Regis Gatarayiha, director general of RURA, said the country had already missed the deadline, despite the fact more than 5.4 million mobile phone subscribers had enough time from February this year when the exercise kicked off.
Only two million of the 5.4 million subscribers have since complied.
Rwanda has an efficient registration system which is linked to the national identification database.
This ensures that once the national Identification details of the subscriber are captured electronically, the registration is completed instantly.
"Now that we have a system that is very efficient and we have tried to explain the rationale, it shouldn't be a problem any further,” said Gatarayiha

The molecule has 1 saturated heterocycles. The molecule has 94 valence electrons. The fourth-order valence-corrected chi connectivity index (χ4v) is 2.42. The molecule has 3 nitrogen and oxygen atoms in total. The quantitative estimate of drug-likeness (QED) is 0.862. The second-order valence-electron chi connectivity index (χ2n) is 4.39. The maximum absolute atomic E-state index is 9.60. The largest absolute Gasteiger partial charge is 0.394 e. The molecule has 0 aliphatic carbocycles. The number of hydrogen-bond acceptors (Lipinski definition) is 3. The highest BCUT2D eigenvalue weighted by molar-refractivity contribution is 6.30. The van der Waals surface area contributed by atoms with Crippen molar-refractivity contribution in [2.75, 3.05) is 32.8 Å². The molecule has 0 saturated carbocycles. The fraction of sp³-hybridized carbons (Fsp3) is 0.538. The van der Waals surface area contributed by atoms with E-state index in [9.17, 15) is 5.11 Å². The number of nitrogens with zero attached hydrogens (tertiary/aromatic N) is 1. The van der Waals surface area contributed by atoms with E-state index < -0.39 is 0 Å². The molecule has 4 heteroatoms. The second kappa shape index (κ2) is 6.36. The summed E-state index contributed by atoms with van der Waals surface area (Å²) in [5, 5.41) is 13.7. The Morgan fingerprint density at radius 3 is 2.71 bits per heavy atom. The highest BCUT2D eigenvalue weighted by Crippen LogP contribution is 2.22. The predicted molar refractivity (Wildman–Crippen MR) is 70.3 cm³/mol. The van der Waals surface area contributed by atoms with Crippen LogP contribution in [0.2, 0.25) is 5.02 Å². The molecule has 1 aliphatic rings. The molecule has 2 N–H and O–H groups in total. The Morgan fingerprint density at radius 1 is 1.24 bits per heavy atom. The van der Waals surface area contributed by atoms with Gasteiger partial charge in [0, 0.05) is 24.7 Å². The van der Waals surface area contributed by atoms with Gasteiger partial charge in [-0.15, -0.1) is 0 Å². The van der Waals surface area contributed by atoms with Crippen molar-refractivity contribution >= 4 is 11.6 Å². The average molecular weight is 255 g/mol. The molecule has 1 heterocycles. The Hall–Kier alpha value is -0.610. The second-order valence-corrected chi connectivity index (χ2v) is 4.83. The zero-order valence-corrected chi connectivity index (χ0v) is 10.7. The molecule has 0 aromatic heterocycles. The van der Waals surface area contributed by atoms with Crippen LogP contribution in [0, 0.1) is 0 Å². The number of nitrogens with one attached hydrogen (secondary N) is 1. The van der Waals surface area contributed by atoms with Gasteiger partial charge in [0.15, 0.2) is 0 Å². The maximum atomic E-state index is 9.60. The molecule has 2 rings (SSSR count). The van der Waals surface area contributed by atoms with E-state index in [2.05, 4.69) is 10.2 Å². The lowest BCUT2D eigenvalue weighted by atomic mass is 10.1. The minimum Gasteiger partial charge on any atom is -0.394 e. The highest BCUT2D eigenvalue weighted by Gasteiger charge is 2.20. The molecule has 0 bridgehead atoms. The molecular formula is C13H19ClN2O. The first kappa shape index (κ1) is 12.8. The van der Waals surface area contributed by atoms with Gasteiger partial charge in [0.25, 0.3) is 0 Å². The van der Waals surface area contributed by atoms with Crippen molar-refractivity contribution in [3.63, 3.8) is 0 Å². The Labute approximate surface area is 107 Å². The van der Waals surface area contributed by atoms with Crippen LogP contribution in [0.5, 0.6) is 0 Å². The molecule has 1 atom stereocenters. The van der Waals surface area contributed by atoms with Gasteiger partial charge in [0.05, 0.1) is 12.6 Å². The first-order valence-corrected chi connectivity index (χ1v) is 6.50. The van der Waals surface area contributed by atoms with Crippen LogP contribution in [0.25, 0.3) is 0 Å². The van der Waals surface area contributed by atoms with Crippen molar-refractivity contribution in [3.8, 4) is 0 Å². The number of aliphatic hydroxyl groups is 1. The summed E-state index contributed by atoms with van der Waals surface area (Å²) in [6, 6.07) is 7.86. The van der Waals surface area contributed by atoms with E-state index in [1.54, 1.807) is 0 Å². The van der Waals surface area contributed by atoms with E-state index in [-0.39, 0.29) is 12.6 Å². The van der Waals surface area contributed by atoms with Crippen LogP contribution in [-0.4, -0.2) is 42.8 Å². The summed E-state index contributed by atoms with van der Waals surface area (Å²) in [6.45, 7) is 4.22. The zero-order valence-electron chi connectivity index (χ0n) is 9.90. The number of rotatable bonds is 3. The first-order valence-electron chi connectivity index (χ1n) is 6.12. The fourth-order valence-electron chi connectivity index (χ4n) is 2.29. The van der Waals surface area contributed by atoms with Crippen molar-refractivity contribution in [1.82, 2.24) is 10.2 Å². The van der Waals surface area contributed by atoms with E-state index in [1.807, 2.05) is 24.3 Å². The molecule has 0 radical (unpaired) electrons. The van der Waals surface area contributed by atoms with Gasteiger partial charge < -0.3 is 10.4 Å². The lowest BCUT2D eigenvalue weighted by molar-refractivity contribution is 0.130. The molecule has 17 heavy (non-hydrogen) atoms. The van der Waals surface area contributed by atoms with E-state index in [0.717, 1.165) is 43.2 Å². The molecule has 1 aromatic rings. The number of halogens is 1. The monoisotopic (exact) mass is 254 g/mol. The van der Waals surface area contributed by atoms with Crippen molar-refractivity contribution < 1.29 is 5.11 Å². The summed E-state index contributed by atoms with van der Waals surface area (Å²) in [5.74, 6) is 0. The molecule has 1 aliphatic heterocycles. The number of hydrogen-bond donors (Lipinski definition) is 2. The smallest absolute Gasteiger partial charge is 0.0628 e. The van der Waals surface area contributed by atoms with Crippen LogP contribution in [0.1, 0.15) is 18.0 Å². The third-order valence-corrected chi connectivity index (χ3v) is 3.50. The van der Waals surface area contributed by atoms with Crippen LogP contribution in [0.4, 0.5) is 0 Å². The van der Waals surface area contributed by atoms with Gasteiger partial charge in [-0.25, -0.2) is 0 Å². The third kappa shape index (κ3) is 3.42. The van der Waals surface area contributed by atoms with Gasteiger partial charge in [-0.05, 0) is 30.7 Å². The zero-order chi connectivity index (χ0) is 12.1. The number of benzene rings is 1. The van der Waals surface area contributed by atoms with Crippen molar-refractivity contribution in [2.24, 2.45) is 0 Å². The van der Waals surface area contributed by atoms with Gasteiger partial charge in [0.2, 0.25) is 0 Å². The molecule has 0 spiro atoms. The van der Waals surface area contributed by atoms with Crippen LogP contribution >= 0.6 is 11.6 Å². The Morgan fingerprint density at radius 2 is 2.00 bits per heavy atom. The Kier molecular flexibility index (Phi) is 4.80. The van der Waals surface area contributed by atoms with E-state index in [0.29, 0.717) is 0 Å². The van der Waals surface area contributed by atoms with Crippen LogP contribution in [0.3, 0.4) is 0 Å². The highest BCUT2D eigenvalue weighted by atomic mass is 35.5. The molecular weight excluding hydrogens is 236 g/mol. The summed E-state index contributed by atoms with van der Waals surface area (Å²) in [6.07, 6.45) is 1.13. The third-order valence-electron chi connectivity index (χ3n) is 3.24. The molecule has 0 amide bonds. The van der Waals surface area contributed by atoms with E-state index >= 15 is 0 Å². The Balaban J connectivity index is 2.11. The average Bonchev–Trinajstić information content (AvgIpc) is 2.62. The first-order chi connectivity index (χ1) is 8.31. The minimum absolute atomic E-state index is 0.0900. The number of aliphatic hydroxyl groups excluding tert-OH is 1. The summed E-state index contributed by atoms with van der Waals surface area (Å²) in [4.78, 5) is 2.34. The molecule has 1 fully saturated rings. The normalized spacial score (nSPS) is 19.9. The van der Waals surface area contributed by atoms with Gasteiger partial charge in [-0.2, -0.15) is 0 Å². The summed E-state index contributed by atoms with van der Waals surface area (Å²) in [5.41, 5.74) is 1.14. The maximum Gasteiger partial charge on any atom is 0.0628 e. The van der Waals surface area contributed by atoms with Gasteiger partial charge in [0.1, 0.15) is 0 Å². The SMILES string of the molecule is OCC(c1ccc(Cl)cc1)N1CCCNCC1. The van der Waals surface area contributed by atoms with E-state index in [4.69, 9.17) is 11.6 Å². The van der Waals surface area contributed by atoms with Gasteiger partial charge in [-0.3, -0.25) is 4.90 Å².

It is believed that with the increasing number of crimes perpetrated via mobile phones, especially related to mobile money transactions, the registration will help in curbing the crime.
"We have seen some crimes committed using mobile phones and it was important to come up with the policy due to the adoption of many applications that use a mobile phone," Gatarayiha added.
Rwanda mobile phone operators also intend to use the registration to be able to identify customer’s physical addresses, something that will assist them in solving problems arising from particular areas.
“Accordingly, SIM Card registration was one of the targets of the East African Communication Organization (EACO) where member states were supposed to have registered SIM cards by the end of 2012,”Gatarayiha said.
If all goes as planned, Rwanda will be joining other East African countries such as Kenya who have already switched off non-registered SIM cards.